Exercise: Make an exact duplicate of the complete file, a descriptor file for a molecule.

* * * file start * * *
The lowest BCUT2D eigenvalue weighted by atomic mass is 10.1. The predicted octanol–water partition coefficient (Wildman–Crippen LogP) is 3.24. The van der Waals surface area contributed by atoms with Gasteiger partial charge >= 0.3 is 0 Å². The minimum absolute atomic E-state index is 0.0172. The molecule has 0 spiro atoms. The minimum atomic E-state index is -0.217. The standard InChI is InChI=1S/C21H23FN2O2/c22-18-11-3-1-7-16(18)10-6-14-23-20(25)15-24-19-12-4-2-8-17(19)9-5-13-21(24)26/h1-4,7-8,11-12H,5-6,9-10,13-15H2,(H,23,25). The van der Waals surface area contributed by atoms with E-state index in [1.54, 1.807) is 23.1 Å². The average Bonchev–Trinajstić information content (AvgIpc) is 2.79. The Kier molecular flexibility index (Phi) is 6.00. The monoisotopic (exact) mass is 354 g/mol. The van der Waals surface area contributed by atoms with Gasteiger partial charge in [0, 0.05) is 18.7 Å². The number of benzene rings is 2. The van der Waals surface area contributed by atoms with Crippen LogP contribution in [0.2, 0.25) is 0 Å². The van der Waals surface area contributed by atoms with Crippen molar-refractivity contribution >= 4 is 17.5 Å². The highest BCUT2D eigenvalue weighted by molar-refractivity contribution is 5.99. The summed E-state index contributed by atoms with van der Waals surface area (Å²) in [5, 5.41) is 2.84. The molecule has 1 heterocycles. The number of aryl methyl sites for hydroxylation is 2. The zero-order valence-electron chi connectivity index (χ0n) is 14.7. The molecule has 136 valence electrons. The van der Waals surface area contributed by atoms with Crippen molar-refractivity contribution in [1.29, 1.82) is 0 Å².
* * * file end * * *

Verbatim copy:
The lowest BCUT2D eigenvalue weighted by atomic mass is 10.1. The predicted octanol–water partition coefficient (Wildman–Crippen LogP) is 3.24. The van der Waals surface area contributed by atoms with Gasteiger partial charge >= 0.3 is 0 Å². The minimum absolute atomic E-state index is 0.0172. The molecule has 0 spiro atoms. The minimum atomic E-state index is -0.217. The standard InChI is InChI=1S/C21H23FN2O2/c22-18-11-3-1-7-16(18)10-6-14-23-20(25)15-24-19-12-4-2-8-17(19)9-5-13-21(24)26/h1-4,7-8,11-12H,5-6,9-10,13-15H2,(H,23,25). The van der Waals surface area contributed by atoms with E-state index in [1.54, 1.807) is 23.1 Å². The average Bonchev–Trinajstić information content (AvgIpc) is 2.79. The Kier molecular flexibility index (Phi) is 6.00. The monoisotopic (exact) mass is 354 g/mol. The van der Waals surface area contributed by atoms with Gasteiger partial charge in [0, 0.05) is 18.7 Å². The number of benzene rings is 2. The van der Waals surface area contributed by atoms with Crippen LogP contribution in [0.2, 0.25) is 0 Å². The van der Waals surface area contributed by atoms with Crippen molar-refractivity contribution >= 4 is 17.5 Å². The highest BCUT2D eigenvalue weighted by molar-refractivity contribution is 5.99. The summed E-state index contributed by atoms with van der Waals surface area (Å²) in [5, 5.41) is 2.84. The molecule has 1 heterocycles. The number of aryl methyl sites for hydroxylation is 2. The zero-order valence-electron chi connectivity index (χ0n) is 14.7. The molecule has 136 valence electrons. The van der Waals surface area contributed by atoms with Crippen molar-refractivity contribution in [1.29, 1.82) is 0 Å².